A disastrous event like the Heartbleed bug is sometimes needed to convince big companies to cast aside their differences and work together. Tech giants have agreed for the first time to fund a multi-million dollar initiative that will help protect open source projects, including OpenSSL.
The Core Infrastructure Initiative housed at The Linux Foundation will be a three-year effort with at least $3.9 million behind it and is backed by some of the biggest companies around. Amazon, Intel, Microsoft, Facebook, Google, IBM, Fujitsu, Cisco, NetApp, Dell, VMware, Rackspace and Qualcomm are some of the CII’s early supporters.
OpenSSL and other open-source projects are a crucial part of many tech companies businesses, allowing a secure way of encrypted data transfer between servers and clients. Unfortunately, these software programs have received very little funding and have operated mostly on donations. Given these circumstances, it’s not surprising that something like the Heartbleed bug has surfaced.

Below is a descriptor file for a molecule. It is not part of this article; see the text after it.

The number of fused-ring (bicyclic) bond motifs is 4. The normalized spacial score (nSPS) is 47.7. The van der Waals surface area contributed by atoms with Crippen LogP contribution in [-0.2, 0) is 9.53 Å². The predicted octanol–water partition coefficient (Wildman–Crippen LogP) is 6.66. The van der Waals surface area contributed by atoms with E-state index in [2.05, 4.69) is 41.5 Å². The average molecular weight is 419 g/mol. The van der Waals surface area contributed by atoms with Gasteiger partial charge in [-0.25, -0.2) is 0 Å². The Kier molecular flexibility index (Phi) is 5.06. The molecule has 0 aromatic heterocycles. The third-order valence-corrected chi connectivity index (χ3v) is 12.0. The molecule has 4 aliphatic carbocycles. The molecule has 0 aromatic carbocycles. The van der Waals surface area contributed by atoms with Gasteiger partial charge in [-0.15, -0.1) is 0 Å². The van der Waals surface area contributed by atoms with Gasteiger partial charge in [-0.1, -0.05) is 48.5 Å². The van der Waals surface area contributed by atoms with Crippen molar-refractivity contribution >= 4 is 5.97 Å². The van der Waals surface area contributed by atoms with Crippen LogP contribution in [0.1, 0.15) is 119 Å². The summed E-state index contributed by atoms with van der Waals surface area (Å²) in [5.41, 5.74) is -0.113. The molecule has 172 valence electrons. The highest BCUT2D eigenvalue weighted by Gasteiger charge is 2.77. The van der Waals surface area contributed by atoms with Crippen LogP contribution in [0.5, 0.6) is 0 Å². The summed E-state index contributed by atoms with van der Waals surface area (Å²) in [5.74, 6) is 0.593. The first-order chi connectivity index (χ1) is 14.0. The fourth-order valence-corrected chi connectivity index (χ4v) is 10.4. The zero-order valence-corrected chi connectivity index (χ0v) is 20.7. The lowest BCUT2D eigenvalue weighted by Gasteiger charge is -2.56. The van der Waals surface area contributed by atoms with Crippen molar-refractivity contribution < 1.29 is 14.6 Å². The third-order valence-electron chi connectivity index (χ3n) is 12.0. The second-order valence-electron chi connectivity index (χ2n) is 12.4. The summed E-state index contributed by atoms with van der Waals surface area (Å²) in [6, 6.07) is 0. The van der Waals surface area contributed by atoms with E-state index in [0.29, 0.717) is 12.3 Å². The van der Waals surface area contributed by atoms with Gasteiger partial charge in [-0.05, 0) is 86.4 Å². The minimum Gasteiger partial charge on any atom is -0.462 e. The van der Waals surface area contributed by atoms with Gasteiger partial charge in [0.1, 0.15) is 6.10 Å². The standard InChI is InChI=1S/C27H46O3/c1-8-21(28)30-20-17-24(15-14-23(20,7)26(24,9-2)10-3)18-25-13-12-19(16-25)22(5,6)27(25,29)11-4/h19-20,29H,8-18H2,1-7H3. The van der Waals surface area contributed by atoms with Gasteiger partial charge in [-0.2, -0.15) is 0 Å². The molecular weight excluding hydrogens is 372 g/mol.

Heartbleed is a security error that exploits an OpenSSL built-in feature. Normally, when a computer is accessing a website data is sent, the website then responds and sends back the same amount of data it received. This exchange between the computer and a website is known as a heartbeat. The OpenSSL bug known as Heartbleed allows hackers to request and receive additional data from servers, including usernames, passwords and even credit card numbers.
The Core Infrastructure Initiative was founded to prevent errors like Heartbleed from happening again, better late than never I guess. Chris DiBona, open source director at Google admitted that they got a little too comfortable when it comes to software security. “I think we got a little too comfortable as a community of software developers, and we shouldn’t be,” adding that “We should really pay way more attention to the quality of our security software and of these core bits”.
Let’s hope the CII will take care of any more problems that could arise and we can all go back to browing the internet without fearing that security information might leak out.